The entire room fell silent. “Just leave,” Jake advised. He listened but didn’t hear any footsteps. He raised his head from his curled-up position on the ground and looked at Simon, who stood there thinking.

“And how about Joey?” Simon inquired, his voice husky with disdain.

“And how about him?” Jake inquired.

“How are we going to get him to keep his trap closed?” “He blabs about anything and will tell someone about it.”

“I’ll speak with him,” Jake said.

Simon laughed. “Like that’ll stop him?” You are aware of his holiness and righteousness. He believes it is his God-given responsibility to report all sin. To ensure that evildoers are held accountable for their actions—

“I said I’d speak with him!” Jake yelled through his parched throat, thirsting for relief but knowing that not a single drop would be discovered.

“Levi, let’s go,” Simon remarked as he pushed open the garage door.

Jake notices emotional cues in his boys. Other than the apparent shame on his sons’ faces, he doesn’t try to define the feelings they’re feeling, but these telltale signs suggest they’re upset—tears, gulping, stomping, and snorting.

Jake begins to notice some of his own physiological experiences and visceral reactions to what he sees. He feels his energy drain from his body. He wobbles and collapses, his knees giving way.

Then there are the words and phrases that reveal Jake’s emotional body language: burying his face in his hands, sighing, yelling.

3 Ways to Show Emotion

Here are three examples of how to feel empathy through body language or your senses.

  • What the character observes in others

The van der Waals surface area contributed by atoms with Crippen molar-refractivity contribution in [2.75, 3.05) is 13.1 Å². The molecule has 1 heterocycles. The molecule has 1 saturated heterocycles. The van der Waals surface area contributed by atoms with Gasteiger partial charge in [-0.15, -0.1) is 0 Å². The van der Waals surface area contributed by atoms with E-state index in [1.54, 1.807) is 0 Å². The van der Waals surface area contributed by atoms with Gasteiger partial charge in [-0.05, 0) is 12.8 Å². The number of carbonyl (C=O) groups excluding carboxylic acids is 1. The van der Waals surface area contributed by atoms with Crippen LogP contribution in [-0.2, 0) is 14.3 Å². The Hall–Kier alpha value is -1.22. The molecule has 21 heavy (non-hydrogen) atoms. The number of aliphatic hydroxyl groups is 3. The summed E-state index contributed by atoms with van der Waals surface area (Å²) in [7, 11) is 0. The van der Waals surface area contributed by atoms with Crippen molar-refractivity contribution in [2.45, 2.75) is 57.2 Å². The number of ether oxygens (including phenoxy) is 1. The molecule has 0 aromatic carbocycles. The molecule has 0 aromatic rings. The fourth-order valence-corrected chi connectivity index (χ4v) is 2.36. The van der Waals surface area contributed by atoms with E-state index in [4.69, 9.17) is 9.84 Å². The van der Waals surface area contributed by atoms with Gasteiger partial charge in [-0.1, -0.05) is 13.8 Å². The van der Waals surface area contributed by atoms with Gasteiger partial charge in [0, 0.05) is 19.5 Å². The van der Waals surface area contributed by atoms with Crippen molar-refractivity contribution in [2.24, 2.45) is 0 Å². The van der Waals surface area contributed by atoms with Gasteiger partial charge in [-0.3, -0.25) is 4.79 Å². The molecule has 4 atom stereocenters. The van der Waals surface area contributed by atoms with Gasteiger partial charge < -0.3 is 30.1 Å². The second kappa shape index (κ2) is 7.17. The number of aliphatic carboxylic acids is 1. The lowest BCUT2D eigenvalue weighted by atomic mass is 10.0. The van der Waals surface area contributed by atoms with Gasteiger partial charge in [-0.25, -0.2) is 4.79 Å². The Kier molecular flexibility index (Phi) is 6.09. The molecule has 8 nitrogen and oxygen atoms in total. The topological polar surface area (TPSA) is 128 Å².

• What the character senses in his own body
  • What the author shows in the character, from outside the character’s direct perspective

This final component requires your POV character to be aware that he is displaying these physical cues. Jake is aware that he is yelling. But I’ve told my husband that he’s yelling and isn’t aware of it. Some people don’t realize they’re crying until their face gets wet. We don’t always realize we’re groaning, sobbing, moaning, sighing, gasping, or clenching our hands or jaw.

Is it important whether your POV character is aware that he is emoting? That depends on why you’re showing it. Is it the reader’s responsibility to detect emotion in the character? If your character is clutching his child’s shirt collar so tightly that he’s nearly strangling him, it may benefit your situation to have him not know it until someone pulls him away.

Hands Clenching

When you’re in a deep POV, everything in a scene is coming through your character’s senses, so you have to be careful. You can’t fully be in his head if you show him something he doesn’t know about. So, while a character may not be conscious of his hands clenching, he must be aware of it on some level.

Consider ways to express emotions that your character may not want observed. Consider what might elicit emotion in your POV character. When Jake sees Simon stomp, he understands he’s telling his younger brother to stop talking. Simon does not want him to notice.

POV characters must pay attention to the tones, attitudes, and gestures of others. Another reason to utilize them is that readers cannot read your thoughts.

Remember these suggestions, and you’ll be well on your way to emotional mastery.

  1. S. Lakin is an editor, an award-winning blogger, and the author of twenty novels as well as the Writer’s Toolbox series of novelist instructional books. She edits and evaluates over 200 manuscripts per year and leads seminars and boot camps to help writers create outstanding novels. For further details click here “Book publishing Agent“.